Zille: I couldn't give a damn

2015-03-17 10:13


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Cape Town - Western Cape Premier Helen Zille has strongly defended her provincial government's decision not to renew its subscriptions to the Cape Times newspaper when they expire, saying it is purely a consumer choice.

Zille was interviewed by Talk Radio 702's John Robbie on Tuesday morning after she raised concerns in her weekly newsletter about the state of the newspaper's reporting, accusing it of plagiarism and "shoddy journalism".

The Western Cape provincial government decision was criticised by the SA National Editors' Forum, which said it found Zille's interference in the affairs of provincial departments "appalling".

Zille told Robbie that she could not understand the controversy, and that Sanef should be upset about the plagiarism that the DA exposed in the Cape Times.

"This extraordinary attitude of Sanef that somehow deciding not to purchase a particular newspaper amounts to an attack on the free press is just bizarre," she argued.

In a statement on Monday, Independent Newspapers said it respected any reader or organisation's right to choose to consume the publication of its choice, but found the manner in which the provincial government's directive had been issued to be "an unprecedented abuse of power and completely unacceptable".

Not politics, but consumer choice

Zille said the decision not to renew the subscriptions was made by the provincial cabinet and was not related to politics, but rather to professionalism and consumer choice.

"What makes newspapers a special product that somehow one has to subscribe to?... Newspapers must understand that they have consumers as well, they are not special products.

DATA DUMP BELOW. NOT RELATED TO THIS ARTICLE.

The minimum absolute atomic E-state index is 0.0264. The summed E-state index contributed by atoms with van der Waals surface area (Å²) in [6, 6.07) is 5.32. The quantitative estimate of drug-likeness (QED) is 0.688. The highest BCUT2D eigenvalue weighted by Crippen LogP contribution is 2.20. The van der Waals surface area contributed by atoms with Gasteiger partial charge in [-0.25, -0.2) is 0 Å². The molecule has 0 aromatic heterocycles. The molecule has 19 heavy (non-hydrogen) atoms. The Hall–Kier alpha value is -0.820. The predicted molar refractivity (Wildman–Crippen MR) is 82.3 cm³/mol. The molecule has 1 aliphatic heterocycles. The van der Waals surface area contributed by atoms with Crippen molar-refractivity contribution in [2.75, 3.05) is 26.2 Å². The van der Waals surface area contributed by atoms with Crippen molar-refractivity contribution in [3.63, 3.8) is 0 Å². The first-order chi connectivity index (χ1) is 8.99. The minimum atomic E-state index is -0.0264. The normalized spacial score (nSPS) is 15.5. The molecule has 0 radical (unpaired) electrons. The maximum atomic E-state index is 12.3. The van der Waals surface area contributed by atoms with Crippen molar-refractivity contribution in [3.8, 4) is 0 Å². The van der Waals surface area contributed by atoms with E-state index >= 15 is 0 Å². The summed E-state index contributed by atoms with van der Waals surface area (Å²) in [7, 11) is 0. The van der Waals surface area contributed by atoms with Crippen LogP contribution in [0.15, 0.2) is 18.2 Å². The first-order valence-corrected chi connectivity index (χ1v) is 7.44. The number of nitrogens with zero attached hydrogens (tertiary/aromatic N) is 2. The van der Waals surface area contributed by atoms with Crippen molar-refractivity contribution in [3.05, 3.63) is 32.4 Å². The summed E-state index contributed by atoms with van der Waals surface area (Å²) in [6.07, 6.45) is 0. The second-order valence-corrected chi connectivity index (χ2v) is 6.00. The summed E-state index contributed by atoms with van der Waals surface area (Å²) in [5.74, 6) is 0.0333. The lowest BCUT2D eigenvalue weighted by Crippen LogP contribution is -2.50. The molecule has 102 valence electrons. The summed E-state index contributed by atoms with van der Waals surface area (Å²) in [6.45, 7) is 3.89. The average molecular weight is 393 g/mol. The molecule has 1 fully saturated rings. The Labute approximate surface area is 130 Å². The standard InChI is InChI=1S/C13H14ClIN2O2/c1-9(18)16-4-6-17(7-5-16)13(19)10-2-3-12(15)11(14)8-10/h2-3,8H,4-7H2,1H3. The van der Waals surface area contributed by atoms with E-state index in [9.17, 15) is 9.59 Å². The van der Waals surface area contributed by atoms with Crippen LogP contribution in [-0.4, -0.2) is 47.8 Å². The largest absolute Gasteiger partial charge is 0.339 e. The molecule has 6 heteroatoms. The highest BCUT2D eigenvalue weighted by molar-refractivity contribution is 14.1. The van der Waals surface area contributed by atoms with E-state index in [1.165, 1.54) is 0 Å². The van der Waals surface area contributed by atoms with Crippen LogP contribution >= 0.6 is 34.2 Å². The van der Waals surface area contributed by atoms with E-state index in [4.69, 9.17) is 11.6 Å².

"The bottom line is that we do not have to subscribe to a product that is that weak, in fact that does amount to fruitless and wasteful expenditure."

Zille denied telling provincial government departments not to advertise in the newspaper or boycott it, merely not to renew the subscriptions when they lapse.

"Why is it a problem with anyone if we decide not to purchase Newspaper A but rather purchase a more reliable product that will give us the facts honestly and fairly and will not engage in plagiarism, why is that a problem?"

Zille told Robbie she couldn't care what newspapers other provincial governments subscribe to, and if they cancelled subscriptions, as long as they subscribed to newspapers that added value with news and analysis. "I couldn't give a damn," Zille said. "You have to make sensible consumer choices."

- Listen to the interview:

- See the social media reaction to the interview.

Read more on:    da  |  sanef  |  independent newspapers  |  helen zille  |  cape town  |  politics  |  media

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